By Anthony Paletta
The celebrated Japanese architects Atelier Bow-Wow have only designed one home in the US. The firm, headed by Yoshiharu Tsukamoto and Momoyo Kaijima, is known in Japan for its inventive approach to domestic urban architecture, creating homes that make the most of restrictive plots. This three-bedroom house, built in the foothills of the Sierra Nevada mountains for Mike Mills, the director of Thumbsucker, Beginners and 20th Century Women, therefore represented something of a departure for the practice when it was completed in 2008. It is now on the market for $3.3mn.
Mills was introduced to Tsukamoto and Kaijima through a mutual friend and was impressed by their “small, intricate and really innovative Tokyo homes”. The architects revel in working on narrow and irregular sites and their work typically breaks down room divisions, uses unconventional materials, and mixes a range of influences in harmonious ways. “There’s something about each of the homes that's a little mind-blowing.”
Mills might not have been short of space on this 60-acre property, a rural plot in California that was used for gold mining, but he wanted to preserve as much of the site as possible by creating a compact, environmentally conscious home.
The design evolved repeatedly, starting out with a triangular plan and settling gradually into its current form. “It's truly trippy, you kind of can’t figure out what the shape is,” Mills says. One aspect of the home resembles an old Western facade, the sort you might find on a general store or saloon; other elevations have far less conventional geometries. Sliding slatted doors resemble Japanese shoji doors and the house is topped by a slanting-then-flat roof which creates a full upper-storey loggia. It is a highly usable space — Mills says that guests will often stay in hammocks on this floor — as well as being functional in shielding the house from direct sun.
The house’s form was informed by a variety of site-specific factors. The main living room is lined by large windows looking north and south to maximise light — Mills cites Mexican architect Luis Barragán as an inspiration. Another angle was more scenographic; directing the house towards a view of a six-foot-high boulder. “We pointed the main hallway towards the rock. That shifted the geometry of the house, giving it this weird shape.”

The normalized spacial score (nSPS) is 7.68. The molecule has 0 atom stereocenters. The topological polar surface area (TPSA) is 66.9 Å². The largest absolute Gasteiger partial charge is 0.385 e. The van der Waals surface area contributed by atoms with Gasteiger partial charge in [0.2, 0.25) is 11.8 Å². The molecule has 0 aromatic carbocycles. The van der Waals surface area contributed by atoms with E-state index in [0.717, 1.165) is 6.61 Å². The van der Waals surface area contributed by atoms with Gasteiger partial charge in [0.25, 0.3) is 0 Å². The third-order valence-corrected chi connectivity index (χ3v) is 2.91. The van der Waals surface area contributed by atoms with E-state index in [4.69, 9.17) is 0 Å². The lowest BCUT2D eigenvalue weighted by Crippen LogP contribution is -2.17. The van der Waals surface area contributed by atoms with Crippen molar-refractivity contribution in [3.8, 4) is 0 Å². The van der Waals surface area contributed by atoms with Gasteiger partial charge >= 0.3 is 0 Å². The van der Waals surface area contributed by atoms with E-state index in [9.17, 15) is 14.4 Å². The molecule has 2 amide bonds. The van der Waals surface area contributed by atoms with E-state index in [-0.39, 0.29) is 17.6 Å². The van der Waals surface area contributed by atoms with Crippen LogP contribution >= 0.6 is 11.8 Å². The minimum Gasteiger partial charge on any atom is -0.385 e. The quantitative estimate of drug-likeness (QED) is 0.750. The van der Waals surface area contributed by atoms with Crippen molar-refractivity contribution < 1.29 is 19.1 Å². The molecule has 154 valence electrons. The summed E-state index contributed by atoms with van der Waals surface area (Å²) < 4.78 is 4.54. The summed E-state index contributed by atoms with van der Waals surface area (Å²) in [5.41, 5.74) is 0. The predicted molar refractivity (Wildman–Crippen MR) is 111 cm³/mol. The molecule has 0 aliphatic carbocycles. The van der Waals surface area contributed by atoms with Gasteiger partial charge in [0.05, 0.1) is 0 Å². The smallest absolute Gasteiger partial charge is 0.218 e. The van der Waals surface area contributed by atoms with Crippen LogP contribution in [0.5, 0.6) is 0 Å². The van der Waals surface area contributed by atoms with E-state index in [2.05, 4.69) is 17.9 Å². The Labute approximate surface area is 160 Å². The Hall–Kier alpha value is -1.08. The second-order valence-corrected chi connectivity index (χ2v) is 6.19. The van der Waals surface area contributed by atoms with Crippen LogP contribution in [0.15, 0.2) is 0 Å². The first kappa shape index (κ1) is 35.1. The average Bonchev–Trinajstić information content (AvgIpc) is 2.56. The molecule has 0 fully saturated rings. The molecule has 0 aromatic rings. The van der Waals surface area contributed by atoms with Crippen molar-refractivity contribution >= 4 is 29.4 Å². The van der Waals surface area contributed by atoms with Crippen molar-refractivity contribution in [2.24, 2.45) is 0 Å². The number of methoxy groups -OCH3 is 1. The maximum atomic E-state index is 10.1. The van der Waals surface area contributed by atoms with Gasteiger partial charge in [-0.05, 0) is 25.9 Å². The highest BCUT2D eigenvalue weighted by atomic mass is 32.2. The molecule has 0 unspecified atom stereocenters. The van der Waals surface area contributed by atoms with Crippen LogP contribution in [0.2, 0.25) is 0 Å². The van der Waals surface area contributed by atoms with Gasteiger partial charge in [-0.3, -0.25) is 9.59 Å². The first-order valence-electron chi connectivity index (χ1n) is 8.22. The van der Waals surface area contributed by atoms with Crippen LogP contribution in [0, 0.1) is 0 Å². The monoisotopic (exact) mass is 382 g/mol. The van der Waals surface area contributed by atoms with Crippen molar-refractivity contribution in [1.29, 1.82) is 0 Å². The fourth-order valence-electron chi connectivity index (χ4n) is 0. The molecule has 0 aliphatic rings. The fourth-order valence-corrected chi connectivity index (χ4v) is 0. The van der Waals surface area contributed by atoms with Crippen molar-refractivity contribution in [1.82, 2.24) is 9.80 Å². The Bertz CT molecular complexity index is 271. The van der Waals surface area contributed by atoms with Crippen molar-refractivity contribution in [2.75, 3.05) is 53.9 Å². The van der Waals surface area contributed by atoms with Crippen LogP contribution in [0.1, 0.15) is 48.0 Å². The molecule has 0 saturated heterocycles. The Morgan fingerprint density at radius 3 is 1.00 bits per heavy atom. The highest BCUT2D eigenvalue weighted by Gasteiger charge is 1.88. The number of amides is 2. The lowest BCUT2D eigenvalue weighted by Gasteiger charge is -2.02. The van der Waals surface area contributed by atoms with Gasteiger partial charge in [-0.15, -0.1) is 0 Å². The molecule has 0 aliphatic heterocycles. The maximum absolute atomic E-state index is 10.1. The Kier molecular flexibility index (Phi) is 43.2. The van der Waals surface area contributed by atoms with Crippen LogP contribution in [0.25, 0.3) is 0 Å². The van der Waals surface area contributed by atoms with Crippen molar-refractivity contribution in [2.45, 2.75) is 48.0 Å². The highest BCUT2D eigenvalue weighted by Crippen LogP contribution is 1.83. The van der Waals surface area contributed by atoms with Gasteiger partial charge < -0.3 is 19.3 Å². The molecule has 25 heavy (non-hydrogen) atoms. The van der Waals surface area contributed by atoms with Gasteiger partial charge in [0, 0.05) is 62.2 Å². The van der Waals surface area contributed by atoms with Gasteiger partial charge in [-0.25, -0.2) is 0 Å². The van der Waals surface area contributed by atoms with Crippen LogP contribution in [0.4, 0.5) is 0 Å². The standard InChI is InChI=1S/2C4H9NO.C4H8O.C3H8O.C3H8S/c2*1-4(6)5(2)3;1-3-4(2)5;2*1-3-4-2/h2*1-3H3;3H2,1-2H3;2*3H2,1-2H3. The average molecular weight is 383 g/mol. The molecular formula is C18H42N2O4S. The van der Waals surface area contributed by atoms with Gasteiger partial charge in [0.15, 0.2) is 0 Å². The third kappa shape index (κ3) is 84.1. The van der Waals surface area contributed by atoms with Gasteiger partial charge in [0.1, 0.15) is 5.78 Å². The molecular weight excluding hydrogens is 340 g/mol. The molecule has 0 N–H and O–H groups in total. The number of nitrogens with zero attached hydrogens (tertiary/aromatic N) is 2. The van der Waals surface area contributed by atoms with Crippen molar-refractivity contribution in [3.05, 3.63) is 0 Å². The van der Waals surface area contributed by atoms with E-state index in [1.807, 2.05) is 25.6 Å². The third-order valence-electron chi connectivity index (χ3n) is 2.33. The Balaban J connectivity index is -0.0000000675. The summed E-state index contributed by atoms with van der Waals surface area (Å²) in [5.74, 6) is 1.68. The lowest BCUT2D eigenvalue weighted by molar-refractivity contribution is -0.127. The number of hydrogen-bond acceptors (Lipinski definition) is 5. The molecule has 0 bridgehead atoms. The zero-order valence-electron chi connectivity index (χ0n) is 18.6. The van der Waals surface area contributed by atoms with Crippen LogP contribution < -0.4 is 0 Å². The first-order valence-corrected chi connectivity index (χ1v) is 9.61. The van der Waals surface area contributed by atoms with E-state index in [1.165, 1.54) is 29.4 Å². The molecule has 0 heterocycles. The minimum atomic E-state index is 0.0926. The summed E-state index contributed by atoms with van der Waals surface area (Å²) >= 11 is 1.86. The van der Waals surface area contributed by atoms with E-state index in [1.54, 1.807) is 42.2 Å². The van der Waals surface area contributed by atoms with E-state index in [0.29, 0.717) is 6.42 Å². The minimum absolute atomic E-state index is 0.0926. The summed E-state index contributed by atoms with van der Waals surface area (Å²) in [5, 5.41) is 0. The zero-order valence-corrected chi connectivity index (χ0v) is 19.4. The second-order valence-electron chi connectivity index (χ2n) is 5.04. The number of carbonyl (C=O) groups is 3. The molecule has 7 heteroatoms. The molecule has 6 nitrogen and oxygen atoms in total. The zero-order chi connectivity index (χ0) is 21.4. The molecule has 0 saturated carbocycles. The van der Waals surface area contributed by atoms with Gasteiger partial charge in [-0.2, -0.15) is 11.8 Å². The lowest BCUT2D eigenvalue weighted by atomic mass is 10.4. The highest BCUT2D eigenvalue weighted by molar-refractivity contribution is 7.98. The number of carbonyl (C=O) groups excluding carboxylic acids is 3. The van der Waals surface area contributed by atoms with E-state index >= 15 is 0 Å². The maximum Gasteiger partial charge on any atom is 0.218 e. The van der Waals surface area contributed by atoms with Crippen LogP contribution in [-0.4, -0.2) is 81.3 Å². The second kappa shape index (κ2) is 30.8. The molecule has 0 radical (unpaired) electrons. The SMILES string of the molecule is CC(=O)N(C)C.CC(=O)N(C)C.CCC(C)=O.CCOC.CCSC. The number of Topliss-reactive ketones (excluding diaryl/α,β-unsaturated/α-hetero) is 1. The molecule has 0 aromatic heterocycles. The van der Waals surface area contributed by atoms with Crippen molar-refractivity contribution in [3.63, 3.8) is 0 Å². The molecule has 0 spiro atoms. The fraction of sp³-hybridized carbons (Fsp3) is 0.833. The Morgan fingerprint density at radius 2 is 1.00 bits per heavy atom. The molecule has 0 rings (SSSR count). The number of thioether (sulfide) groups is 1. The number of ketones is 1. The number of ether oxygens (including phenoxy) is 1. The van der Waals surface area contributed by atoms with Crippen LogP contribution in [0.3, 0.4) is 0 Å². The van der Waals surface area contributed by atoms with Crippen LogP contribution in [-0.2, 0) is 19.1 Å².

Bow-Wow’s attention to the stylish and efficient use of space is evident inside where elements from the kitchen to the daybed are easily tucked away — Le Corbusier’s cabin designs were an influence. “They’re good at maximising every little aspect, saying: ‘If you have the daybed there, then you have this hallway with a bedroom and you can put bunk beds there’, Mills says.”
Mills wanted a simple material palette; interior walls are uniformly Homasote, a fibre wall board made from recycled paper, woods are local pine and cedar, exterior walls and floors are concrete. There are accents: galvanised metal baseboards provide, Mills says, a “reflective ping that contrasts with all of the matte surfaces.” There is also variety in the home’s large amount of recycled and local material; antique room doors, sinks and tubs shake up the aesthetic.
For Mills, the house has proven a boon for creativity. “You really feel like you’re in the middle of nowhere; there’s this creative intensity.” He wrote most of his Oscar-nominated screenplay for 20th Century Women here and it was where his wife, Miranda July, wrote a large part of her novel The First Bad Man. ”I’ve done a lot of writing and hanging out with different collaborators there. [Musician] Feist has spent a lot of time there. It’s like a little writing retreat.”
“This was a project of love for many years,” he continues. “It’s as important as many of my films to me and the realisation of a dream, but what is equally meaningful to me is the property [itself]. It’s an old gold mine, there are creeks and rivers, there’s amazing trees. That’s what the house is all about — somewhere you can just be and sleep and go on a hike three times a day.”
Photography: Eric Lavey of Sotheby’s International Realty